Need to repair or replace a Scottish slate roof? This article looks at the challenge of sourcing natural slate for a traditional diminishing slate roof in Scotland, where local supplies are difficult or impossible to obtain.

As one of the world’s oldest roofing materials, natural slate sits proudly atop of many of Britain’s historic buildings and housing stock, including in Scotland. Due to the amazing durability of natural slate, which can often outlast the actual buildings themselves, many of these roofs have simply weathered with age over the years and require minimal repair and maintenance to restore them to their former glory.

SIGA 120 on Augustine United Church Edinburgh

SIGA 120 on Augustine United Church, Edinburgh

The Practical Reality of Scottish Slate Roofs

The charm of repairing or replacing a traditional slate roof can sometimes fade when one is faced with sourcing like-for-like slates. Specifiers and contractors alike encounter various dilemmas. For example:

  • The slate which adorns the roof is no longer available, or perhaps
  • The roof needs extending, and an exact match cannot be found. Alternatively,
  • The building may be listed – which means that its original character must be maintained – and this can prove challenging if the replacement slates don’t come anywhere near to matching the original slate.

Older buildings with Scottish slates laid in diminishing courses present one of the biggest predicaments for specifiers and contractors. Slate is one of Scotland’s oldest and most significant building materials, and during the 18th, 19th and early 20th centuries, over 200 quarries produced a wide variety of types and colours. Today, Scottish slate graces many historic buildings and conservation areas, yet sadly, the last slate quarry in Scotland ceased production in 1955.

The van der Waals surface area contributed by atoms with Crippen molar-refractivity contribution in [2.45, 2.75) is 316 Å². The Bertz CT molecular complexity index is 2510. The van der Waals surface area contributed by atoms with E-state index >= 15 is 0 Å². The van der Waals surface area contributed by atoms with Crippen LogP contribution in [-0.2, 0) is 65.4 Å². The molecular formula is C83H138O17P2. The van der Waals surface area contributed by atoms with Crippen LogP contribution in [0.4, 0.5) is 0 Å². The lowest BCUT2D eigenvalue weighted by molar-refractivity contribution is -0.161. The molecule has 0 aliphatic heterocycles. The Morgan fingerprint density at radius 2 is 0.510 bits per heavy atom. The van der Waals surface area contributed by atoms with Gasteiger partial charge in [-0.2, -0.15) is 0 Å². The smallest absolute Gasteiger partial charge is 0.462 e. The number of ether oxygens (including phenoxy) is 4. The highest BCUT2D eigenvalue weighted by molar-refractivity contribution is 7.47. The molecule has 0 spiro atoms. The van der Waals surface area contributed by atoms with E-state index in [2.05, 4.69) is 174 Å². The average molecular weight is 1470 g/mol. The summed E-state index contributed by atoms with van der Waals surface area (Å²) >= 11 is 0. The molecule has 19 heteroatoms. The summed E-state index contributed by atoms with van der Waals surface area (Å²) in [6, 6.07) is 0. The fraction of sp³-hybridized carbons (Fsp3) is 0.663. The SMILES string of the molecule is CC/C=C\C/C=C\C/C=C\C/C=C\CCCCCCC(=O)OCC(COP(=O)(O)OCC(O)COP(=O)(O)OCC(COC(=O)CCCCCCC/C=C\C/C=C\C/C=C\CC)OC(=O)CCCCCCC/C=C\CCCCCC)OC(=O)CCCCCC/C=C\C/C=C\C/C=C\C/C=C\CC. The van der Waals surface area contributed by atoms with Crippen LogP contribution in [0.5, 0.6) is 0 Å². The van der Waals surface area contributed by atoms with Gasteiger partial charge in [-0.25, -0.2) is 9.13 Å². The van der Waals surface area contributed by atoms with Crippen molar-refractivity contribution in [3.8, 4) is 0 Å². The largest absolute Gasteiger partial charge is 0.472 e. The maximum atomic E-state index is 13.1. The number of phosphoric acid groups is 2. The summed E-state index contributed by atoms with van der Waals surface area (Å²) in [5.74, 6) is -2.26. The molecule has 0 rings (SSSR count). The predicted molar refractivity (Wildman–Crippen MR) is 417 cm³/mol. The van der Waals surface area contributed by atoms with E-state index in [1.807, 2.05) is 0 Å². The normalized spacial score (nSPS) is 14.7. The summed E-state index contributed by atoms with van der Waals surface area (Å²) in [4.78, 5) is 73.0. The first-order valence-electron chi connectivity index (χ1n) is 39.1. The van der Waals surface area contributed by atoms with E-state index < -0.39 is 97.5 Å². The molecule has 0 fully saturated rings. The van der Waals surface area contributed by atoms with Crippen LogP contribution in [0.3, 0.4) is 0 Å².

Scottish slate alternative SIGA 120 on Glasgow Kelvin College

New SIGA 120 slates on Glasgow Kelvin College showing the thick 9mm dressed edge and character of the slate

In general, Scottish slate is coarser-grained than other slates and, as a result, it is thicker and more irregular than its Welsh counterparts, for example. This distinctive appearance has resulted in random sized slates of differing thicknesses laid in diminishing courses, which gives Scottish roofs their distinctive and cherished look.

Using Reclaimed Scottish Slates is a False Economy

Such has been the eagerness to source slates that retain this Scottish look, that over the years, the same slates from old buildings were stripped in order that Listed buildings could be preserved. This is not a very satisfactory conservation equation and the wastage factor meant that two or three roofs were regularly required for every re-roofing project. Attempts to re-open a Scottish slate quarry have not, so far, been successful and future prospects deem it unlikely.

So, what are your options when repairing or replacing a Scottish slate roof?

Option 1. Reclaimed Scottish Slates

You could try to re-use the slates, although you may lose in excess of 50% in the process. To make up the difference, you will need to find a supply of matching second-hand slates. Not only is this becoming increasingly difficult, not to mention costly, the chances are that you will end up with a roof that looks somewhat second-rate. That’s because the smaller slates will be too small, and a proportion of the slates will be not quite up to the same standard.